I love audiobooks, but I have to admit that I was nervous to start listening to them. My concern was mostly that I wouldn’t pay attention and would miss a bunch of stuff as a result. However, I found that to be the exact opposite of my experience.
Still, my first foray into audiobooks started with me listening to a book I had already read: Harry Potter and the Sorcerer’s Stone. I figured that was a safe way to figure out if audiobooks were for me or not. Because, hey, if I found that I couldn’t pay attention, it wouldn’t really matter since I had already read the book.
Well, I paid attention, and I was hooked. In fact, listening to HP in the car is how I finally got my daughter into the books. We listened to the whole series as we did road trips over the course of about a year. We also make it a habit now to check out audiobooks before going on a road trip–whether we wind up listening to them or not.
Audiobooks are a great way to bond with children or other family members because you have a shared reading experience and someone else gets to read to you. So, here are five audiobooks that I recommend for family bonding, using me and my daughter as the foolproof sample:
1. The Harry Potter series by J.K. Rowling (read by Jim Dale) — I am not 100% in love with Jim Dale as a narrator, mostly because his Hermione and Luna Lovegood are both absolutely horrid. However, his overall narration is pretty good. Plus, the Stephen Fry version isn’t available Stateside. So we just gotta make do with what we got.
2. The Junie B. Jones series by Barbara Park (read by Lana Quintal) — She is hilarious. Also, you can easily listen to multiple books in the series because they’re so short.
3. The Alvin Ho series by Lenore Look (read by LeUyen Pham) — Also hilarious. Also really short.
4. Mr. Chickee’s Funny Money by Christopher Paul Curtis (read by Joe Holt) — Super hilarious. Also, there is a sequel, but my library doesn’t have it in audio form which is the saddest sad to ever sad.
5. Witch Week and Charmed Life by Diana Wynne Jones (read by Gerard Doyle) — These were less funny and more completely engaging and enthralling. Also, there are more books in the Chrestomanci series, but those are the only two we listened to, so I can’t rec the whole series. Plus, the other books may have different narrators and Gerard Doyle is perfection.
I should also note that we listened to most of these books when my daughter was a teenager even though a lot of them are kiddie lit and not YA.
I belong to two book clubs: one that meets during the school year and is full of awesome moms (The No Rules Book Club) and one that meets during the summer and is full of awesome grad students/academics (Children’s Lit Summer Reading Book Club). The school year one meets once a month from September – May and the summer one meets every week (give or take one or two) May – August.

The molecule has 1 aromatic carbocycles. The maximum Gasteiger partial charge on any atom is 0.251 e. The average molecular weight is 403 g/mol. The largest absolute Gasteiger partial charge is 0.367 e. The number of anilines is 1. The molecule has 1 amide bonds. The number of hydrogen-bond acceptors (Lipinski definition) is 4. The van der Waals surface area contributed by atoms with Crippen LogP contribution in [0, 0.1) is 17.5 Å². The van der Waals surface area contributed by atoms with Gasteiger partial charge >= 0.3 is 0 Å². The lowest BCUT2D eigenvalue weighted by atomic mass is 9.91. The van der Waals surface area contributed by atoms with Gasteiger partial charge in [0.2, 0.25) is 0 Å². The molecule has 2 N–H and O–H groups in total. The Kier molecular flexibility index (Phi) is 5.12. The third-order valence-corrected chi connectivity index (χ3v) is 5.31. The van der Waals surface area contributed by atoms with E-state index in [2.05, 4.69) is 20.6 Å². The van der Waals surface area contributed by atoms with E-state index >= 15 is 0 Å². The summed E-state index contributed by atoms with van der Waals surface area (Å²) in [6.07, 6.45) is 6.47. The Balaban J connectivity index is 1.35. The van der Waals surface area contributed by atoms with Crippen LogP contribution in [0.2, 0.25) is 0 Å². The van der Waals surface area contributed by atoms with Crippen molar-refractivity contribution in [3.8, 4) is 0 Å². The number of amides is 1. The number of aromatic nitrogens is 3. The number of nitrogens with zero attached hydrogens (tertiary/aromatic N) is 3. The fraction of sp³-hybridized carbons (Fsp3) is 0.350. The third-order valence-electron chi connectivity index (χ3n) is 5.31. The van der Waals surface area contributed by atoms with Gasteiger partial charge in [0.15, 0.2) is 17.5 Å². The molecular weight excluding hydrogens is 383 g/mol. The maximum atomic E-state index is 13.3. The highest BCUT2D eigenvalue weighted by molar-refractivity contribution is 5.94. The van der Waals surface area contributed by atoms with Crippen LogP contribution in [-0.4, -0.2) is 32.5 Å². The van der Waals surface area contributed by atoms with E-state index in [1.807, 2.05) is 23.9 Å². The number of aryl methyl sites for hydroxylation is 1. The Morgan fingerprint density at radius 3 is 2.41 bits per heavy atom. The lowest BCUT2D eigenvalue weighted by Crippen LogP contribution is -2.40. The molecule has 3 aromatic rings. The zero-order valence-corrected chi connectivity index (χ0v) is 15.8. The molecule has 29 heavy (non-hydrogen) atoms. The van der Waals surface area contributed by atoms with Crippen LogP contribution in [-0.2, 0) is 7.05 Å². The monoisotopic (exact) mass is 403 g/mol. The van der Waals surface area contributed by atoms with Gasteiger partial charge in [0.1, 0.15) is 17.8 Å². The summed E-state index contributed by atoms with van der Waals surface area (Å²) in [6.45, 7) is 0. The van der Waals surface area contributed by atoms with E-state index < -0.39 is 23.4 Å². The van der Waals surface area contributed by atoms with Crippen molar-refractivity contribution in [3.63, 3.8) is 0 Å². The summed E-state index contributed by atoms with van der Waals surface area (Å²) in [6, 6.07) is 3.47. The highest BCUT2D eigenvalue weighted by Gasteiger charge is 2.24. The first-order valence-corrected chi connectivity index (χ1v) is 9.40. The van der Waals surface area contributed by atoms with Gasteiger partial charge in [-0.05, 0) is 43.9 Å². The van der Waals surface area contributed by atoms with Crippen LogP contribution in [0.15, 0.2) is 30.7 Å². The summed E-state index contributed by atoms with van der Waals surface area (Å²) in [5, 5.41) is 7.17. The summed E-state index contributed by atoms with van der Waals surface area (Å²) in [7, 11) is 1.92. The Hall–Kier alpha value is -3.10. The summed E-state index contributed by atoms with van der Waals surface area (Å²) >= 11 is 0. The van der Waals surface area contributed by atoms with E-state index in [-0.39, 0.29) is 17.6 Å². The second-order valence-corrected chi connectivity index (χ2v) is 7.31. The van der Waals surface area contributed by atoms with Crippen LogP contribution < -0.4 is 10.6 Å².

The pros of being in a book club include getting together with awesome people to talk about books, eating delicious food, and being exposed to books I might not otherwise read. The biggest con to being in book club is assigned reading. Just like in school, sometimes I like the book and sometimes I don’t. And sometimes I’m fine with reading something that someone else has picked while other times I just want to read the book I want to read.
Unfortunately, I have a reputation in the No Rules club for not liking the books. However, it’s not that I don’t like them. It’s more that I’m just critical of them. I studied literature and creative writing. I don’t read like normal people.
And to prove that I don’t always hate the books, I have compiled a list of five book club books I dug that I would not have picked up on my own:
1. The Husband’s Secret by Liane Moriarty — I saw lots of people posting about this after I read it. But I still probably would have skipped it. Not YA and I don’t really care about stories focused on marriage.
2. Hotel on the Corner of Bitter and Sweet by Jamie Ford — This was nowhere near on my radar.
3. One Hundred Names by Cecelia Ahern — See #2.
4. The Invention of Wings by Sue Monk Kidd — See #2. Also, this is a book about slavery. I do NOT read books about slavery anymore.
5. Unbroken by Laura Hillenbrand (read by Edward Hermann) — A biography of a WWII vet? Absolutely not my thing. Also, I found this book completely boring when I tried to read it on paper, so I checked out the audiobook because sometimes the medium matters and wound up completely into it. Edward Hermann is FANTASTIC. I would listen to anything else he narrates. Plus also, I almost put this on the audiobook list above because my daughter listened to a little bit with me and was also intrigued (not enough to make me wait to listen to it with her, however, hence its exclusion from the list).
Bonus: Book of a Thousand Days by Shannon Hale — See #2. This is also now one of my favorite books of all time and therefore further proof that sometimes magic can happen in book club.
Okay, party people, tell me what audiobooks you recommend for family bonding and/or a book club pick someone else chose that you wound up digging.